Devotees of romance fiction, predominantly female, are demanding that their favorite category be ethnically as diverse as the real world. One of the newest branches of the popular genre is interracial romance, which just a few decades ago would have been too hot to handle.
Interracial love stories are getting hotter in romance.
Over the last decade, book circulation at New York City libraries has jumped by 46 percent, annual visits by 59 percent, and program attendance by 88 percent. These figures are even more startling considering that budget cuts have forced the libraries to reduce both staff and hours.
A must-watch video shows you a day in the life at a NYC library branch.
SYNC is a program that gives away two complete audiobook downloads–a current Young Adult title paired thematically with a Classic or Required Summer Reading title–each week to listeners ages 13+ while SYNC is in session each summer.
SYNC is in session starting now, so if you want to try your hand at some free audiobooks, there’s no better time.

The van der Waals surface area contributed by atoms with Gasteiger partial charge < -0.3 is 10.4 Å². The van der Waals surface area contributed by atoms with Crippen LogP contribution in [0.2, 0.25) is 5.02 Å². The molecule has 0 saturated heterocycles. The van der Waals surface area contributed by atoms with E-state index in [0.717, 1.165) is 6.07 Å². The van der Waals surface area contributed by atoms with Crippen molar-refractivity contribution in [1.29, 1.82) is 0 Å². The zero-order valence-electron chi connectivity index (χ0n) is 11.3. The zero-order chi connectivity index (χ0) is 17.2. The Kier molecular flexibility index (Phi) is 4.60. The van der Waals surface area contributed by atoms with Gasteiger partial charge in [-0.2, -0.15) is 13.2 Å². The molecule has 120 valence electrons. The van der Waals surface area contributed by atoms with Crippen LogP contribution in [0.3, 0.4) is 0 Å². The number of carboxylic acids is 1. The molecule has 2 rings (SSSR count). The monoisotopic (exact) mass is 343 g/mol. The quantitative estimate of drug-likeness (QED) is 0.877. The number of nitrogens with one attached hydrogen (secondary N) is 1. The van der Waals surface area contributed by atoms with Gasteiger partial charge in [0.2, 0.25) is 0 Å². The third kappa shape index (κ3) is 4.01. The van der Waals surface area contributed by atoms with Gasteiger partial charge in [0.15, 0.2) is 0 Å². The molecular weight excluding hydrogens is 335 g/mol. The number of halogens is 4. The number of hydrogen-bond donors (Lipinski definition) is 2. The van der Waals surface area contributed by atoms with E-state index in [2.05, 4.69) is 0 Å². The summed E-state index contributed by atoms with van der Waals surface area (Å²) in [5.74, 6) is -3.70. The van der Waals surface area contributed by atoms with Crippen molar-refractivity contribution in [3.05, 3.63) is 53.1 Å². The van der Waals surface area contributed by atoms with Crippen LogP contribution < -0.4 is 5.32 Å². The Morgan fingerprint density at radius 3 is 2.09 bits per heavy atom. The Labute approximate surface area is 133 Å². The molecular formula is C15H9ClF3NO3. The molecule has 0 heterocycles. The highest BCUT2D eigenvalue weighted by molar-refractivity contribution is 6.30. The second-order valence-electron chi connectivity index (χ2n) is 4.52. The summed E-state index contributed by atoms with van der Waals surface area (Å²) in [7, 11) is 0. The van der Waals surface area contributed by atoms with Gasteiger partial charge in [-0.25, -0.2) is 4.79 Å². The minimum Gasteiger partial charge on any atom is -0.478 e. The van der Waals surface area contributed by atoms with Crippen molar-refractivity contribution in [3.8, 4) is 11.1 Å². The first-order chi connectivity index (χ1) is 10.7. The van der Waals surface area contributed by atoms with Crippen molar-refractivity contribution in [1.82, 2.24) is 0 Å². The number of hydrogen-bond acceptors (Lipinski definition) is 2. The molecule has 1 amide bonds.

One thing we’ve learned: it’s all-too-easy to let popular narrative guide your views on YA—certainly much easier than ever researching or reading in the field you are talking about. These articles about YA are based entirely on accepted truths from people who live entirely outside the field; they keep getting perpetuated, and everyone nods sagely as someone else proclaims John Green is saving poor teenage girl readers from those silly silly vampire books.
Anne Ursu lays down some thoughts on genre, on “GreenLit,” and on how realistic fiction is a privileged form of narrative. Heavy, sharp stuff here.